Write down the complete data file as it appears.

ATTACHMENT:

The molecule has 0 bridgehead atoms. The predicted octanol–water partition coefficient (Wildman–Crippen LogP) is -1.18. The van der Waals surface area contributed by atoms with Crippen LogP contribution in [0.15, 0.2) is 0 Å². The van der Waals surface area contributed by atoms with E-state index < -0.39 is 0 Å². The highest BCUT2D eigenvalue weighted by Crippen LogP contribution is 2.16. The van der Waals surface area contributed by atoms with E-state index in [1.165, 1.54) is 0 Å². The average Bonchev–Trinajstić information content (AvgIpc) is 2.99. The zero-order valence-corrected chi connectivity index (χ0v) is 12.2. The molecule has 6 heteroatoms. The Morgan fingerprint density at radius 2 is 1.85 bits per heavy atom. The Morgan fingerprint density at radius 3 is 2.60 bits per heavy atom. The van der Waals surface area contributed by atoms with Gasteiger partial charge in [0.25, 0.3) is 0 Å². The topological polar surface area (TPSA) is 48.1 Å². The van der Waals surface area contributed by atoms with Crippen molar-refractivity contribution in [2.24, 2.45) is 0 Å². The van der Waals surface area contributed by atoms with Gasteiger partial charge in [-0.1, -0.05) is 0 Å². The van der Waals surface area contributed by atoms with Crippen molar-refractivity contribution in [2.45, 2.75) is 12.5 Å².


The molecule has 0 bridgehead atoms. The predicted octanol–water partition coefficient (Wildman–Crippen LogP) is -1.18. The van der Waals surface area contributed by atoms with Crippen LogP contribution in [0.15, 0.2) is 0 Å². The van der Waals surface area contributed by atoms with E-state index < -0.39 is 0 Å². The highest BCUT2D eigenvalue weighted by Crippen LogP contribution is 2.16. The van der Waals surface area contributed by atoms with E-state index in [1.165, 1.54) is 0 Å². The average Bonchev–Trinajstić information content (AvgIpc) is 2.99. The zero-order valence-corrected chi connectivity index (χ0v) is 12.2. The molecule has 6 heteroatoms. The Morgan fingerprint density at radius 2 is 1.85 bits per heavy atom. The Morgan fingerprint density at radius 3 is 2.60 bits per heavy atom. The van der Waals surface area contributed by atoms with Gasteiger partial charge in [0.25, 0.3) is 0 Å². The topological polar surface area (TPSA) is 48.1 Å². The van der Waals surface area contributed by atoms with Crippen molar-refractivity contribution in [2.24, 2.45) is 0 Å². The van der Waals surface area contributed by atoms with Gasteiger partial charge in [-0.1, -0.05) is 0 Å². The van der Waals surface area contributed by atoms with Crippen molar-refractivity contribution in [2.45, 2.75) is 12.5 Å².